Ribonucleotide reductase inhibition enhances chemoradiosensitivity of human cervical cancers.

Department of Radiation Oncology, University Hospitals Case Medical Center and Case Western Reserve School of Medicine, Cleveland, Ohio 44106, USA.
Radiation Research (Impact Factor: 2.7). 11/2010; 174(5):574-81. DOI: 10.1667/RR2273.1
Source: PubMed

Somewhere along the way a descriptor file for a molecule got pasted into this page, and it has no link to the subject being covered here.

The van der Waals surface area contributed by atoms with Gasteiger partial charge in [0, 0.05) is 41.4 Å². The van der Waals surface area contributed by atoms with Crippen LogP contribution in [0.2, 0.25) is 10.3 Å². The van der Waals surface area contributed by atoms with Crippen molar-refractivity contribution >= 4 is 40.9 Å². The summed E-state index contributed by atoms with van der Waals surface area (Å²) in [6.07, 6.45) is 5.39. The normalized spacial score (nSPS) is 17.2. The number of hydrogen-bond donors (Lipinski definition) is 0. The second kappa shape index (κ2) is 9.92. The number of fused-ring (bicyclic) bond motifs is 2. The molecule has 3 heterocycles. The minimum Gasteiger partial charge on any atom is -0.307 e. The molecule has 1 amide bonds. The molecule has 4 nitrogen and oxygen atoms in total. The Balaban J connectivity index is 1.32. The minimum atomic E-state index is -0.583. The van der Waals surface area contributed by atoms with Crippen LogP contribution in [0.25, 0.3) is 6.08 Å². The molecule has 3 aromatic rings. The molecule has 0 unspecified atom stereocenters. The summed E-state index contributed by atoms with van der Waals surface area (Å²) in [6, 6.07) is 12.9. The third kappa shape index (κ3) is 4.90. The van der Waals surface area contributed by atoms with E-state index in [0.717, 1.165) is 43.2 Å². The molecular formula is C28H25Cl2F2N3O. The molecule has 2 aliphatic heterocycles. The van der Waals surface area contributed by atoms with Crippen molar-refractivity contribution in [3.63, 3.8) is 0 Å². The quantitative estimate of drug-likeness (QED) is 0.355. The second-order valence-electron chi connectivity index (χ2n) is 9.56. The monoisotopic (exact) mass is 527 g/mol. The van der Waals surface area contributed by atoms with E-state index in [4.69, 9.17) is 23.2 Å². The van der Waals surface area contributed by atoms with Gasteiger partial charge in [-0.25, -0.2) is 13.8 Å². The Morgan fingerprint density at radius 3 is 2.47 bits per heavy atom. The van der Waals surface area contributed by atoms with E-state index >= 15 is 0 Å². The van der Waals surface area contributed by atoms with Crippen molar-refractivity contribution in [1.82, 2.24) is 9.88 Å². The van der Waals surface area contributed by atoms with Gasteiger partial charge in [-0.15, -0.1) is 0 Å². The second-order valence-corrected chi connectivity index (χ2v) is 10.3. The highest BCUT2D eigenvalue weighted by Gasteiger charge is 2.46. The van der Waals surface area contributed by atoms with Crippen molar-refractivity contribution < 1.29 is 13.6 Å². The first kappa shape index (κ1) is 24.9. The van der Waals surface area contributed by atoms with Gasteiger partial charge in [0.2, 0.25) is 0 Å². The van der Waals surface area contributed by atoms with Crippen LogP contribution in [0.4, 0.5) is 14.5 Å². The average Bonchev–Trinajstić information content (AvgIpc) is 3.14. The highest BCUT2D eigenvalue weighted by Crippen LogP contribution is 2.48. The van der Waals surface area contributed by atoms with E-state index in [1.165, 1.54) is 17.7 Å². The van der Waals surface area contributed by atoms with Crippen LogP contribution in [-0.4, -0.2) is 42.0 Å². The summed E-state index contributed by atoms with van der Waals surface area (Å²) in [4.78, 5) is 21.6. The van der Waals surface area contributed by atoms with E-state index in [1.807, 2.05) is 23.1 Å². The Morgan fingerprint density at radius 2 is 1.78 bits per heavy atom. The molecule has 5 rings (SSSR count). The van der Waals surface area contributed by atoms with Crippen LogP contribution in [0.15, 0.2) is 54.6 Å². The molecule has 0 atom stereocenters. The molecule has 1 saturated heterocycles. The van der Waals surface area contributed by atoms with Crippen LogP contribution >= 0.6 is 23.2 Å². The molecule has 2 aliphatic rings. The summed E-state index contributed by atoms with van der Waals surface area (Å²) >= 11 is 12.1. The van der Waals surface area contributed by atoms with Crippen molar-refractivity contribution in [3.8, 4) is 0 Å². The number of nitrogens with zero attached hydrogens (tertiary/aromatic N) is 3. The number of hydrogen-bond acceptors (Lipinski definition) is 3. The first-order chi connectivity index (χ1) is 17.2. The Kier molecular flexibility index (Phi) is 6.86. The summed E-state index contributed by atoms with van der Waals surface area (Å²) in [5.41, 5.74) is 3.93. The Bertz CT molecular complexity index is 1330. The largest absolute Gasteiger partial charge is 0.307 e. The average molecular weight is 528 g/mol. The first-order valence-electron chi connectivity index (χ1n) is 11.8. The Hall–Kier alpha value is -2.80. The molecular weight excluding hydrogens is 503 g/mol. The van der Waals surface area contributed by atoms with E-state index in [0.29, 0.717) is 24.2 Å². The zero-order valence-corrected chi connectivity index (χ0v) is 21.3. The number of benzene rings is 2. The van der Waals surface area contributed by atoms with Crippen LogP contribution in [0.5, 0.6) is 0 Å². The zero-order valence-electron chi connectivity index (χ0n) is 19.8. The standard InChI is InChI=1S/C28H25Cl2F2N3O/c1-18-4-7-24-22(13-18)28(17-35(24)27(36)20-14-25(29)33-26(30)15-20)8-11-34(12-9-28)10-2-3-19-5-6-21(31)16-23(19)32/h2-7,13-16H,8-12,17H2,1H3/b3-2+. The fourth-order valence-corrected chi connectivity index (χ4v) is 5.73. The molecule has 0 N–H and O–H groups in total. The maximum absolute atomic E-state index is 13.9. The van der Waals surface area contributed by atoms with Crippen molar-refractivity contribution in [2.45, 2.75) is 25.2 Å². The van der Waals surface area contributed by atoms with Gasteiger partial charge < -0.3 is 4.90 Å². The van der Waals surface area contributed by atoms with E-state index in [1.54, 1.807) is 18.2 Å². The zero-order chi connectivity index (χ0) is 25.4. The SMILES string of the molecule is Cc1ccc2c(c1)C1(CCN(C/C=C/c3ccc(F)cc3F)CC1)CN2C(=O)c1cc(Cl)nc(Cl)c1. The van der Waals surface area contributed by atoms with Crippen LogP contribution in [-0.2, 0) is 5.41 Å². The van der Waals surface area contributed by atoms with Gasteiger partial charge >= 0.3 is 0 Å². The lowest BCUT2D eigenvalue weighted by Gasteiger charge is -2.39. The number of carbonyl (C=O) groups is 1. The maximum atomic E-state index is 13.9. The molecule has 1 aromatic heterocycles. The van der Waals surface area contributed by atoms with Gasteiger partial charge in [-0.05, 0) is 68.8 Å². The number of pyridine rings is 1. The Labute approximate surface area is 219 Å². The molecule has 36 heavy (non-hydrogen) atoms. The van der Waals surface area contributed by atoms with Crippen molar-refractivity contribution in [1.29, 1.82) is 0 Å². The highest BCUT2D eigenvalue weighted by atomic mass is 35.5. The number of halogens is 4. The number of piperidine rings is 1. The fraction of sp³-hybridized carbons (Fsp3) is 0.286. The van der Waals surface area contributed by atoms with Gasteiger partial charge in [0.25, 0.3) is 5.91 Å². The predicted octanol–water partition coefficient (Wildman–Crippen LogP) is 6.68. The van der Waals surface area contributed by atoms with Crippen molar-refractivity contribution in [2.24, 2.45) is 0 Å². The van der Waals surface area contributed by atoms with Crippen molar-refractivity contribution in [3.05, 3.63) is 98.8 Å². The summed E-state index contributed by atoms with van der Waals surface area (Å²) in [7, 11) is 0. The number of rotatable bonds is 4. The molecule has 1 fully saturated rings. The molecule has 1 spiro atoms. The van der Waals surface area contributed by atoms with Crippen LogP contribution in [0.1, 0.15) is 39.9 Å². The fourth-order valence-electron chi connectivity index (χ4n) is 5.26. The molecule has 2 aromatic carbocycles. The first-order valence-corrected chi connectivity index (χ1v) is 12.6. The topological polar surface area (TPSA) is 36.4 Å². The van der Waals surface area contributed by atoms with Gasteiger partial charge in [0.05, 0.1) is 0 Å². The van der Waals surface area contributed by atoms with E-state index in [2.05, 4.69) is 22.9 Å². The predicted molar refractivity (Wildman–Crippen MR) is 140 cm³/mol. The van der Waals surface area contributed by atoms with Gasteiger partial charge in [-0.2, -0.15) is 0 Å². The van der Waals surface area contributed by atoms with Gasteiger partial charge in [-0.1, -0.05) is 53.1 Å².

ABSTRACT For repair of damaged DNA, cells increase de novo synthesis of deoxyribonucleotide triphosphates through the rate-limiting, p53-regulated ribonucleotide reductase (RNR) enzyme. In this study we investigated whether pharmacological inhibition of RNR by 3-aminopyridine-2-carboxaldehyde thiosemicarbazone (3-AP, NSC #663249) enhanced chemoradiation sensitivity through a mechanism involving sustained DNA damage. RNR inactivation by 3-AP and resulting chemoradiosensitization were evaluated in human cervical (CaSki, C33-a) cancer cells through study of DNA damage (γ-H2AX signal) by flow cytometry, RNR subunit p53R2 and p21 protein steady-state levels by Western blot analysis and laser scanning imaging cytometry, and cell survival by colony formation assays. 3-AP treatment led to sustained radiation- and cisplatin-induced DNA damage (i.e. increased γ-H2AX signal) in both cell lines through a mechanism of inhibited RNR activity. Radiation, cisplatin and 3-AP exposure resulted in significantly elevated numbers and persistence of γ-H2AX foci that were associated with reduced clonogenic survival. DNA damage was associated with a rise in p53R2 but not p21 protein levels 6 h after treatment with radiation and/or cisplatin plus 3-AP. We conclude that blockage of RNR activity by 3-AP impairs DNA damage responses that rely on deoxyribonucleotide production and thereby may substantially increase chemoradiosensitivity of human cervical cancers.

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